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Saving Babies: The Efficacy and Cost of Recent Expansions of Medicaid Eligibility for Pregnant Women

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  • Janet Currie
  • Jonathan Gruber

Abstract

A key question for health care reform in the U.S. is whether expanded health insurance eligibility will lead to improvements in health outcomes. We address this question in the context of dramatic expansions in the Medicaid eligibility for pregnant women that took place during the 1980s. We build a detailed simulation model of each state's Medicaid policy during the 1979-1990 period, and use this model to estimate 1) the effect of changes in the rules on the eligibility of pregnant women for Medicaid, and 2) the effect of Medicaid eligibility changes on birth outcomes in aggregate Vital Statistics data. We have three main findings. First, the expansions did dramatically increase the Medicaid eligibility of pregnant women, but did so at quite differential rates across the states. Second, the expansions lowered the incidence of infant mortality and low birthweight; we estimate that the 20 percentage point increase in eligibility among 15-44 year old women was associated with a decrease in infant mortality of 7%. Third, earlier, targeted changes in Medicaid eligibility, such as through relaxations of the family structure requirements from the AFDC program, had much larger effects on birth outcomes than broader expansions of eligibility to all women with somewhat higher income levels. We suggest that the source of this difference was the much lower takeup of Medicaid coverage by individuals who became eligible under the broader expansions. We find that the targeted expansions, which raised Medicaid expenditures by $1.7 million per infant life saved, were in line with conventional

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Bibliographic Info

Paper provided by National Bureau of Economic Research, Inc in its series NBER Working Papers with number 4644.

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Date of creation: Feb 1994
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Publication status: published as Journal of Political Economy, Dec.1996, 104(6), pp.1263-1296
Handle: RePEc:nbr:nberwo:4644

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  1. Michael Grossman & Steven Jacobowitz, 1981. "Variations in Infant Mortality Rates among Counties in the United States: The Roles of Social Policies and Programs," NBER Working Papers 0615, National Bureau of Economic Research, Inc.
  2. Moffitt, Robert, 1992. "Incentive Effects of the U.S. Welfare System: A Review," Journal of Economic Literature, American Economic Association, vol. 30(1), pages 1-61, March.
  3. Jeffrey E. Harris, 1982. "Prenatal Medical Care and Infant Mortality," NBER Chapters, in: Economic Aspects of Health, pages 13-52 National Bureau of Economic Research, Inc.
  4. Rebecca Blank & David Card & Whitney Newey, 1988. "Recent Trends in Insured and Uninsured Unemployment: Is There an Explanation?," Working Papers 623, Princeton University, Department of Economics, Industrial Relations Section..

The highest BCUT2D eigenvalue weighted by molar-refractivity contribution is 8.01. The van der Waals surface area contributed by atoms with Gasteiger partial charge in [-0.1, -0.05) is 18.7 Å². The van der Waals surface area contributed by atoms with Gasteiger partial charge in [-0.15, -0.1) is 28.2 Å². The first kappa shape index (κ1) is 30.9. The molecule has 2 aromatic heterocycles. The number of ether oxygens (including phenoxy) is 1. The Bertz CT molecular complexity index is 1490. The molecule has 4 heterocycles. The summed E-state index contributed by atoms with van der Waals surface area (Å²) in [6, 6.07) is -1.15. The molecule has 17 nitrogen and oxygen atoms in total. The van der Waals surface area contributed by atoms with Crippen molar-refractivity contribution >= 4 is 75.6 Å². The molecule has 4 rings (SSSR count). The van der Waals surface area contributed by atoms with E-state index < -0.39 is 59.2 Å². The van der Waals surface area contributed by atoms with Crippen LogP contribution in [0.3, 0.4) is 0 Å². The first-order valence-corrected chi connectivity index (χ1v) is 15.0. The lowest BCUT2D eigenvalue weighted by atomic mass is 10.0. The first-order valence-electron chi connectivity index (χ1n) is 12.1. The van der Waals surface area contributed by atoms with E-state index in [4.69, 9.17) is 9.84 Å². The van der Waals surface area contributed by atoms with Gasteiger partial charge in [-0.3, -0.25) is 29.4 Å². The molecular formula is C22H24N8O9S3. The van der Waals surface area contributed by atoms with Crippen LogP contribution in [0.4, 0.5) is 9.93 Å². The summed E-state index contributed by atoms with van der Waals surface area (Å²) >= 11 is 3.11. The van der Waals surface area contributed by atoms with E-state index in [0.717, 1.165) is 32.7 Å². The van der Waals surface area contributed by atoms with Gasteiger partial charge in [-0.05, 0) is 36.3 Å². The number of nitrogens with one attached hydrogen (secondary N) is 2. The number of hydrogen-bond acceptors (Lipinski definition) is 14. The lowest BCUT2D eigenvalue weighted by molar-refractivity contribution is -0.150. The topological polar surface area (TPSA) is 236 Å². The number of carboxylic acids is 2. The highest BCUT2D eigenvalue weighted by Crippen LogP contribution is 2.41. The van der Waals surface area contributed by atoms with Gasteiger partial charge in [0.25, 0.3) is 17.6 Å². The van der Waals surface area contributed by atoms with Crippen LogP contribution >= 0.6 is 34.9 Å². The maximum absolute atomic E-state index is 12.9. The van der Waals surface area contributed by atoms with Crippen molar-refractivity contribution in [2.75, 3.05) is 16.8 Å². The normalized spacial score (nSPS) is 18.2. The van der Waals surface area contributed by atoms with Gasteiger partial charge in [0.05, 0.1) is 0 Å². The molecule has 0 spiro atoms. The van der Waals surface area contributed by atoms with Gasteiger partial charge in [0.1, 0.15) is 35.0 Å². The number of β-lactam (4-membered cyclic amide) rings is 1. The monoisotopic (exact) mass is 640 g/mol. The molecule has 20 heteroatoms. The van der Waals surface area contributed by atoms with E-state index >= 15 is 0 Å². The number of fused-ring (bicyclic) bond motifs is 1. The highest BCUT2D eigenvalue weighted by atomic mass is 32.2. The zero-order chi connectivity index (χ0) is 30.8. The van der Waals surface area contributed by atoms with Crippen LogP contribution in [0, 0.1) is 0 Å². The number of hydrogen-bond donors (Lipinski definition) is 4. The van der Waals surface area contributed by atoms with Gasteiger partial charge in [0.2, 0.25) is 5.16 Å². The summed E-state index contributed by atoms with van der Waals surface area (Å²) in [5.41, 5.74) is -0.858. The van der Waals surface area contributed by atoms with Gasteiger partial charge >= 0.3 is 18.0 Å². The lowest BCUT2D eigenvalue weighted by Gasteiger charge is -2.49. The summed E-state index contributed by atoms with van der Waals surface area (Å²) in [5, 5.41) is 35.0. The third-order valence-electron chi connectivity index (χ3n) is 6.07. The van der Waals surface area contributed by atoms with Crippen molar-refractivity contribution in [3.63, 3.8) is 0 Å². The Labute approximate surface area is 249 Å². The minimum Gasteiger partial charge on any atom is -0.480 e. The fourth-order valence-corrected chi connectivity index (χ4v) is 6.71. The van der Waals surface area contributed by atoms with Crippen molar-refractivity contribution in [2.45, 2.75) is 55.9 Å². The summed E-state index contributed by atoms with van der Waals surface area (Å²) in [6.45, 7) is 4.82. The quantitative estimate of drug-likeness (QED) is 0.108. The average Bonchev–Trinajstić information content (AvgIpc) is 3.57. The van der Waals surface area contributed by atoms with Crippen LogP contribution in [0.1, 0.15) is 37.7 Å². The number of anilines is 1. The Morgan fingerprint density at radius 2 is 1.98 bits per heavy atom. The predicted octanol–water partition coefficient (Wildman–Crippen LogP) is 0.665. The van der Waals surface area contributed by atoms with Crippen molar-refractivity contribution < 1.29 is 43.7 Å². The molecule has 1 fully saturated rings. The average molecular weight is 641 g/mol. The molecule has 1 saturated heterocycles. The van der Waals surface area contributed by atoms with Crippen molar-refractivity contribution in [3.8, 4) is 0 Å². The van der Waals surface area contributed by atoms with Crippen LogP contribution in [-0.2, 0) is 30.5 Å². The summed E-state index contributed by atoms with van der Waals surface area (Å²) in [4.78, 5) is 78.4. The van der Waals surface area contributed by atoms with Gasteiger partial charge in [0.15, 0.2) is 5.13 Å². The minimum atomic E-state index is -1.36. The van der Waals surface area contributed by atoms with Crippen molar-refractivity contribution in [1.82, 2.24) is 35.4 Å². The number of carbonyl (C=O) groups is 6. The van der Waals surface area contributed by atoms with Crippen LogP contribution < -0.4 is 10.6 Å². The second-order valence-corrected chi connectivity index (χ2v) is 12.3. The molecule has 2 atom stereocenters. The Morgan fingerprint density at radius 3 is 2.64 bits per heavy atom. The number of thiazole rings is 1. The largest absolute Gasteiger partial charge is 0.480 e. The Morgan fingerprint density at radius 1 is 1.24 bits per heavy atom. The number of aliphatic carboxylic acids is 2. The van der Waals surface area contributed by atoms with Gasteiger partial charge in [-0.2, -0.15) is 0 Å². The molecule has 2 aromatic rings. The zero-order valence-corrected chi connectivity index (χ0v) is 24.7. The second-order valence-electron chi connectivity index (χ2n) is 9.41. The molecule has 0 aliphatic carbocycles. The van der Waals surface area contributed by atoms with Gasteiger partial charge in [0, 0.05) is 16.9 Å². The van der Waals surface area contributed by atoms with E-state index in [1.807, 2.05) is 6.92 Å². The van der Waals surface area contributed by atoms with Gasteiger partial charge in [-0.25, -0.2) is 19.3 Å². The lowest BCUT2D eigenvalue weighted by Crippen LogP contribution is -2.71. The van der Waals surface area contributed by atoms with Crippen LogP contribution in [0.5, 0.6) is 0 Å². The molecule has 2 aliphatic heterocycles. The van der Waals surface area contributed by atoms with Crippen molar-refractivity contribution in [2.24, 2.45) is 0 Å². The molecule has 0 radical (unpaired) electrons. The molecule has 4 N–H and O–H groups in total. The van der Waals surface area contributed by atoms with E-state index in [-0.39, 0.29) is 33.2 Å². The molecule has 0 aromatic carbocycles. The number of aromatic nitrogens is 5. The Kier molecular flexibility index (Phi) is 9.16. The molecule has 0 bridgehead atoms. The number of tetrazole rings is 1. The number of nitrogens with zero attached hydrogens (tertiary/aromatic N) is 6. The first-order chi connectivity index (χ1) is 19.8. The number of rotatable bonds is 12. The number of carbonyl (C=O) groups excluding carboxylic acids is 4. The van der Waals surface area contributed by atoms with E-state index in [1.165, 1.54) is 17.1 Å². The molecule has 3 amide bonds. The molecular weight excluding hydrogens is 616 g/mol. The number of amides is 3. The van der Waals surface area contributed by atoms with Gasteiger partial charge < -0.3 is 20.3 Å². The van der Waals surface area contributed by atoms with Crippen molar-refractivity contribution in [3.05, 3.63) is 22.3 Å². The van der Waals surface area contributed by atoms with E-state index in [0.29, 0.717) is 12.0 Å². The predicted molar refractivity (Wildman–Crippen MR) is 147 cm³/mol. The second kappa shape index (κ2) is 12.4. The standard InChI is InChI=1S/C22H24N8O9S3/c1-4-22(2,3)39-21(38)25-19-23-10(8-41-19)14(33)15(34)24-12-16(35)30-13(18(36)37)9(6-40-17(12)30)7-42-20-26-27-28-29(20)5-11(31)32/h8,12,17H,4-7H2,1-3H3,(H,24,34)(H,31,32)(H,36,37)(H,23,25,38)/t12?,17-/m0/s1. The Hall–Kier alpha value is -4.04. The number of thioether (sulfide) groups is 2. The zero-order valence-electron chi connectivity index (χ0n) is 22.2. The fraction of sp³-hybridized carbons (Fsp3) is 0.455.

5. Hope Corman & Theodore J. Joyce & Michael Grossman, 1985. "Birth Outcome Production Functions in the U.S," NBER Working Papers 1729, National Bureau of Economic Research, Inc.
  6. Stephen Chaikind & Hope Corman, 1990. "The Special Education Costs of Low Birthweight," NBER Working Papers 3461, National Bureau of Economic Research, Inc.
  7. A. S. Yelowitz, . "The Medicaid notch, labor supply, and welfare participation: Evidence from eligibility expansions," Institute for Research on Poverty Discussion Papers 1084-96, University of Wisconsin Institute for Research on Poverty.
  8. Bruce D. Meyer, 1989. "A Quasi-Experimental Approach to the Effects of Unemployment Insurance," NBER Working Papers 3159, National Bureau of Economic Research, Inc.
  9. Mark R. Rosenzweig & T. Paul Schultz, 1982. "The Behavior of Mothers as Inputs to Child Health: The Determinants of Birth Weight, Gestation, and Rate of Fetal Growth," NBER Chapters, in: Economic Aspects of Health, pages 53-92 National Bureau of Economic Research, Inc.
  10. Cropper, Maureen L. & William N. Evans & Stephen J. Berard & Maria M. Ducla-Soares & Paul R. Portney, 1992. "The Determinants of Pesticide Regulation: A Statistical Analysis of EPA Decision Making," Journal of Political Economy, University of Chicago Press, vol. 100(1), pages 175-97, February.
  11. Mark R. Rosenzweig & T. Paul Schultz, 1988. "The Stability of Household Production Technology: A Replication," Journal of Human Resources, University of Wisconsin Press, vol. 23(4), pages 535-549.
  12. Currie, Janet & Cole, Nancy, 1993. "Welfare and Child Health: The Link between AFDC Participation and Birth Weight," American Economic Review, American Economic Association, vol. 83(4), pages 971-85, September.
  13. Cropper, Maureen L & Oates, Wallace E, 1992. "Environmental Economics: A Survey," Journal of Economic Literature, American Economic Association, vol. 30(2), pages 675-740, June.
  14. Richard G. Frank & Donna Strobino & David S. Salkever & Catherine A. Jackson, 1991. "Updated Estimates of the Impact of Prenatal Care on Birthweight Outcomes by Race," NBER Working Papers 3624, National Bureau of Economic Research, Inc.
  15. Michael Grossman & Steven Jacobowitz, 1981. "Variations in infant mortality rates among counties of the United States: The roles of public policies and programs," Demography, Springer, vol. 18(4), pages 695-713, November.
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